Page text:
GDPR compliance and the lasting effects of avoidable breaches
Attacks to enterprise systems can have long lasting impact and reverberations, as in this latest data security breach, which stems back to 2012. According to the article, a missing patch led to an attack and data was compromise, –and suddenly criminals had access to over a million records of personal data. Of course, this case likely has a lot more detail behind the attack than pointed out in the article. But even so, five years later, the firm settled with a significant fine, negative publicity, and no doubt a lot of disruption in the process – investigations, remediation, process changes and intrusive third party investigations.
While one could conclude that the answer is better patching, the fact is that all software contains vulnerabilities, and patches might not exist for every permutation of exploitable code. Even the best prepared enterprises or firms moving to modern container and hybrid cloud based applications are still vulnerable.
So, whether it’s micro service composed apps, cloud workloads in AWS, Hadoop, or traditional mainframe data processing, data security needs to be on-tap, built in, and ready to protect sensitive data with encryption and replace live information from the reaches of malware and insiders. While I don’t know the ins and outs of this particular firm’s data security approach, if any breached firm had data-centric security built-in to the applications processing Personally Identifiable Information (PII), especially using modern Format-preserving Encryption, the attackers would have gotten nothing of value, and the five years of disruption from breach to settlement could have been avoided.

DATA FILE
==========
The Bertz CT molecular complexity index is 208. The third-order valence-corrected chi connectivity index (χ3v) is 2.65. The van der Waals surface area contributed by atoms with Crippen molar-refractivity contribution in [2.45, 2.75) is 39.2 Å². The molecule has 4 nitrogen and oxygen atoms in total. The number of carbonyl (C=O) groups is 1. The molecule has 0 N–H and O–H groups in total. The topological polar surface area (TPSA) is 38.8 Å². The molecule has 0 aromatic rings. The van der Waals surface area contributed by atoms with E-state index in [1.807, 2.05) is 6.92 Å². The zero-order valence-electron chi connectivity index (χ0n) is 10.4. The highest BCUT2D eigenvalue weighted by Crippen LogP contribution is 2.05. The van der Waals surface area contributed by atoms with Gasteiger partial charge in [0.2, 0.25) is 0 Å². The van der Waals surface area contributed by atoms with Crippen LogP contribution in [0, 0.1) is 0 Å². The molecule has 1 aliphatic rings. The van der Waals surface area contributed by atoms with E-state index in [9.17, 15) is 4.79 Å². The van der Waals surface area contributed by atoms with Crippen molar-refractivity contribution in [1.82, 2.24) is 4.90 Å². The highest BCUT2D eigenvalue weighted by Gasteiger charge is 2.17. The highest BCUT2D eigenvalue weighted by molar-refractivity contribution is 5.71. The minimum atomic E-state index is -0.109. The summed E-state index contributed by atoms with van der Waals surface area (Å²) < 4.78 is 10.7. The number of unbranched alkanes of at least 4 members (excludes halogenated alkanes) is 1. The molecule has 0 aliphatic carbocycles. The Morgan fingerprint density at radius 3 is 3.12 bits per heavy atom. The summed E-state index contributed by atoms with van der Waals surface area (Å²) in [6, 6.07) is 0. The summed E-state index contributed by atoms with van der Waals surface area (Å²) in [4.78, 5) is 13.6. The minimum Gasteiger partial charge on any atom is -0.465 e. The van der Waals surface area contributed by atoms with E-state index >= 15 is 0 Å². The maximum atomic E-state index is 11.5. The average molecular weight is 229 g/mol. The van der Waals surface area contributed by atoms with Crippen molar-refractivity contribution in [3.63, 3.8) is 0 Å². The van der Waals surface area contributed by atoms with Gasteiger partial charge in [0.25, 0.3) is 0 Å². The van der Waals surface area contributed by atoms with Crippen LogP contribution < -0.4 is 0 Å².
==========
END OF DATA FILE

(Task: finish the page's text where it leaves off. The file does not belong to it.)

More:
Data Security is good for GDPR Compliance
The real costs with this data breach could be far more than the $5m settlement fee when business disruption and legal costs are taken into account – and these days, with regulations such as the looming General Data Protection Regulation (GDPR), organizations need to be focused on growing the business while staying compliant versus using budget to defend avoidable data risks. Incidentally, under GDPR, if the firm handled PII of EU citizens or residents, this kind of breach could have even bigger financial consequences (see “Here Comes the GDPR”). If you haven’t already started the journey to secure data in databases and analytics, especially if GDPR data protection is on your radar, consider a first step in evaluating a data-centric security strategy for a strong bang-for-buck risk mitigation approach.
Mark Bower is Global Director of Product Management for HPE Security – Data Security. He will be delivering the Data Security Keynote session at Protect 2017, as well as presenting on “Mapping SecureData to GDPR requirements: Best-practices on practical use cases” and panel moderator for “GDPR: The opportunity within the challenge.”